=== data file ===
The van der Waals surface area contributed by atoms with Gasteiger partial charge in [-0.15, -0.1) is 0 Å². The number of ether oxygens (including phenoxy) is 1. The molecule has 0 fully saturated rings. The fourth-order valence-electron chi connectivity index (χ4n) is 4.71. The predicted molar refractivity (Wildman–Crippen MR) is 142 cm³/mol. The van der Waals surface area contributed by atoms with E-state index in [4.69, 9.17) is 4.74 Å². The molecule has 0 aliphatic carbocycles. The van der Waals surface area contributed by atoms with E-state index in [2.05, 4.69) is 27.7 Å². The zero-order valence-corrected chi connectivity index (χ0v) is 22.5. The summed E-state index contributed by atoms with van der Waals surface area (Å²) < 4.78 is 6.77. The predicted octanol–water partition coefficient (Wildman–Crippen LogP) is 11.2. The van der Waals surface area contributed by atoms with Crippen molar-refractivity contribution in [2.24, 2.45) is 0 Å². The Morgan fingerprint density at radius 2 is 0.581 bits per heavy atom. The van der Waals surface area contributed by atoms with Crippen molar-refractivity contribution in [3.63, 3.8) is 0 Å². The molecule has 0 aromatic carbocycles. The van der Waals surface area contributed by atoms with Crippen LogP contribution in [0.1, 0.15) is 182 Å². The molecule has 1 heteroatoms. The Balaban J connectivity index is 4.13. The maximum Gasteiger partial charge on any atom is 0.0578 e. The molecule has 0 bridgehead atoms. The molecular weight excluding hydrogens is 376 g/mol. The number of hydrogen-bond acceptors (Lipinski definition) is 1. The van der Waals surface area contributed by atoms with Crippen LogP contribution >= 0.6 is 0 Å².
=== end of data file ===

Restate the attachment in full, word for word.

The van der Waals surface area contributed by atoms with Gasteiger partial charge in [-0.15, -0.1) is 0 Å². The number of ether oxygens (including phenoxy) is 1. The molecule has 0 fully saturated rings. The fourth-order valence-electron chi connectivity index (χ4n) is 4.71. The predicted molar refractivity (Wildman–Crippen MR) is 142 cm³/mol. The van der Waals surface area contributed by atoms with E-state index in [4.69, 9.17) is 4.74 Å². The molecule has 0 aliphatic carbocycles. The van der Waals surface area contributed by atoms with E-state index in [2.05, 4.69) is 27.7 Å². The zero-order valence-corrected chi connectivity index (χ0v) is 22.5. The summed E-state index contributed by atoms with van der Waals surface area (Å²) < 4.78 is 6.77. The predicted octanol–water partition coefficient (Wildman–Crippen LogP) is 11.2. The van der Waals surface area contributed by atoms with Crippen molar-refractivity contribution in [2.24, 2.45) is 0 Å². The Morgan fingerprint density at radius 2 is 0.581 bits per heavy atom. The van der Waals surface area contributed by atoms with Crippen molar-refractivity contribution in [3.63, 3.8) is 0 Å². The molecule has 0 aromatic carbocycles. The van der Waals surface area contributed by atoms with Crippen LogP contribution in [0.1, 0.15) is 182 Å². The molecule has 1 heteroatoms. The Balaban J connectivity index is 4.13. The maximum Gasteiger partial charge on any atom is 0.0578 e. The molecule has 0 bridgehead atoms. The molecular weight excluding hydrogens is 376 g/mol. The number of hydrogen-bond acceptors (Lipinski definition) is 1. The van der Waals surface area contributed by atoms with Crippen LogP contribution >= 0.6 is 0 Å².